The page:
In any case, they are right. I don’t like a set up as anachronistic as the way all this is done. It is a hangover from colonial times. Why are those Court Buildings (apart from some City Courts) so dingy and Charles Dickensian? Why, are the acoustics so atrocious and where are modern conveniences with buildings that are suitable for to- day’s use of justice? Is justice being served best when it seems almost deliberate to make one feel so uncomfortable and intimidated by a process so cumbersome, time wasting and lacking in logic. It must also be enormously costly. Why not do away with jurors all together if conditions for jurors are so bad? Is there not a bias formed in jurors suffering those discomforts?

Of course, the whole issue of whether justice is served best under a jury system is also debatable. Has anyone done any statistics on numbers of guilty or not guilty amongst gloomy courts and more people friendly courts with comforts such as canteen availability with refreshments, good sound absorbing materials and amplification systems that are clear so everyone gets to hear what is being said?

Here at the NSW Goulburn Court House (the Mecca for crime and punishment) the court has a friendly reminder and map pointing where the last prisoner was hanged in the garden just in front. Most of the time spent between and during the jury selection process was outside on the veranda in temperatures of about 6c above zero.

The overwhelming feeling one is left with is; that a juror is only slightly better than the accused. Why is that so, and should the jury system dispensed with altogether?

Why not abolish it, if it has also proven to be so often flawed?

(This was first published many years ago)

A Grave issue (first published August 2013)

September 28, 2022

A grave issue.

Some time ago I decided, together with grandchildren, to have a closer look at the local cemetery here at Brayton, NSW. My grandkids at that time were dealing with death and dying and the prospect of Opa carking it as well, sooner or later. Thomas, who was 6 at the time and a bit of a thinker, pondered about Oma’s statement that, at some stage you arrive at a ‘spot’ in life when one would die. He thought deeply about this; when I get at that spot, I will jump over it, he said brilliantly. Oma answered by laughing; and what a clever boy you are. He slept like an angel that night.

The graveyard at Brayton is one of those lovely forgotten and forlorn bush places where in the past, swags could easily have been rolled out with bushies camped in between the contented and silent stones. It is surrounded by an old fence that leans higgledy piggledy now, but even so, were then hand hewn with posts and rails that survived fires and hungry ants, rammed in hand dug holes decades ago by men now buried there. It keeps out the curious cows but not the incorrigible wombats. Argyle eucalypts with leaves so silvery and fragrant keep guard and give shade to all those dearly departed country souls. The view from this burial place is so beautiful and to die for. The surrounding paddocks carry the black stumps of bushfires which wiped out the settlement many times over, including Post Office, Church and local single class school. The graveyard is all that Brayton now is. Someone carried the brick steps of the burned out church to this burial place as well. A small and modest reminder of big rural lives then.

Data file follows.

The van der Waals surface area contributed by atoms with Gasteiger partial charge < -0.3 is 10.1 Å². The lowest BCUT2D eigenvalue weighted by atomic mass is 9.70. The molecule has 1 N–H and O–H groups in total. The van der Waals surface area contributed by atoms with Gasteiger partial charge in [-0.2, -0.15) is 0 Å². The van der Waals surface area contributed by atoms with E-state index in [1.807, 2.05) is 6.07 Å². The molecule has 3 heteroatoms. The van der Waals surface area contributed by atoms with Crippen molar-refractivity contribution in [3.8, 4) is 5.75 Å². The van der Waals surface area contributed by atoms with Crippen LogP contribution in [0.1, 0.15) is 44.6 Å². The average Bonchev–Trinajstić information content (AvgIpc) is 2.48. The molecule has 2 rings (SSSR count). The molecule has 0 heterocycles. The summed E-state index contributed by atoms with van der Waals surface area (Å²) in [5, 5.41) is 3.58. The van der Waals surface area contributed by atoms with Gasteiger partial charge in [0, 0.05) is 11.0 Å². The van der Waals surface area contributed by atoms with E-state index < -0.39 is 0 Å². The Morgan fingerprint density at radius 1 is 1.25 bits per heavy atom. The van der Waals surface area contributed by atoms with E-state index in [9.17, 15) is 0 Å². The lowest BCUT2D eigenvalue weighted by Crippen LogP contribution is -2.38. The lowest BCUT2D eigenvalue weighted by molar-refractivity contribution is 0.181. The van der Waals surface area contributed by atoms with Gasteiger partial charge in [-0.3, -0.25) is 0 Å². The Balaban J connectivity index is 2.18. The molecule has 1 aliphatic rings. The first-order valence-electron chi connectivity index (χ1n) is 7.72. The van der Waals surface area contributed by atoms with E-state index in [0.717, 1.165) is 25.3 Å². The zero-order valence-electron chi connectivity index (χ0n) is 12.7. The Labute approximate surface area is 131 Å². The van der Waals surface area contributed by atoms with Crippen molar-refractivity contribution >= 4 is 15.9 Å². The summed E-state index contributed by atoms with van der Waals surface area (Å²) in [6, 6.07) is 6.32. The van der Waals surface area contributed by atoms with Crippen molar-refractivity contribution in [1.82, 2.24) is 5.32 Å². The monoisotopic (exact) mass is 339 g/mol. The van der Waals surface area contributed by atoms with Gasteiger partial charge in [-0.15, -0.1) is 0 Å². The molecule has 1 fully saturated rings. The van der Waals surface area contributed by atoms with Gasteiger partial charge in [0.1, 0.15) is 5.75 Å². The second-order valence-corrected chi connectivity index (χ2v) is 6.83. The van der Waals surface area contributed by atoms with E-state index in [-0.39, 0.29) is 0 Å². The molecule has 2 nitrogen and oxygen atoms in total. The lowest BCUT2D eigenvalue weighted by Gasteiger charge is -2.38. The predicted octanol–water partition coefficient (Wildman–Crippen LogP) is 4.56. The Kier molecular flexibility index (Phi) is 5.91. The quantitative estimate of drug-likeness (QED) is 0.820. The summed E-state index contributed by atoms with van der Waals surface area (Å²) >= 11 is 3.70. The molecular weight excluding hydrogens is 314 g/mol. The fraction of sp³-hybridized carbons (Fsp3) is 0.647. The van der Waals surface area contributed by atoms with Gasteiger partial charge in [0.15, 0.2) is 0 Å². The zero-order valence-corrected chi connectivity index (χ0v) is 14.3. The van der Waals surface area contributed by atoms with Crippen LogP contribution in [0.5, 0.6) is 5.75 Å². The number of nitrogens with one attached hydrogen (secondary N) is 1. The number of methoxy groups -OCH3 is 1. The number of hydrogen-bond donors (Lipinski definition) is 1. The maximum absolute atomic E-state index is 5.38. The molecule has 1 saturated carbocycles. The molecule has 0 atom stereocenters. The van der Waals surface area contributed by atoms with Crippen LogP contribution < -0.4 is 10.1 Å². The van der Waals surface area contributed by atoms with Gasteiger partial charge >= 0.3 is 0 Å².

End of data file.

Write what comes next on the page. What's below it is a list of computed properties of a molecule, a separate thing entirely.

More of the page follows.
Of course, the grandkids were overawed by this chance of seeing places where bodies of dead people were kept. One stone of simple concrete had moved ajar through erosion, unhurried time and drought, allowing the boys to squat down and peek inside. They looked, but darkness inside prevented any remnant of Joh.D with d o b 1912, passed 1986, to be shown.

Things became serious when I asked if they would prefer Opa to be burned (cremated) or buried and if buried what spot would be suitable? I mentioned this because a few weeks earlier their dad’s mum passed away. The funeral included the grand kids who viewed their daddy’s mum’s body in its resting casket for all to view before a big funeral with lots of kissing, singing and crying. After, the body was flown back to Croatia for another large burial. Some of the kids went for that funeral as well. A few years earlier when another old relative had passed away, little four year old Jack asked; who shot him? They grow so much faster now a days, don’t they?

Someone said; a country’s culture is defined by how they look after their dead. If true, then Argentina with Buenos Aires’ La Recoleta cemetery would have to be at the top, perhaps closely followed by Russia. The Argentine cemetery is amazing with vaults many stories high and a favourite for week-end visits by relatives and tourists alike. Thousands are crowding complete streets of Mausoleums and graves not unlike Mc Mansions here except much better build with marble surely outlasting brick veneer and hollow columns. Flowers on graves are real too with regular replacements and so are the urns and vases. No fading or windswept plastic petunias there. Some burial palaces are so large it would almost take a whole day just to take it all in. Of course, it depends on personal fondness of visiting grave yards in the first place.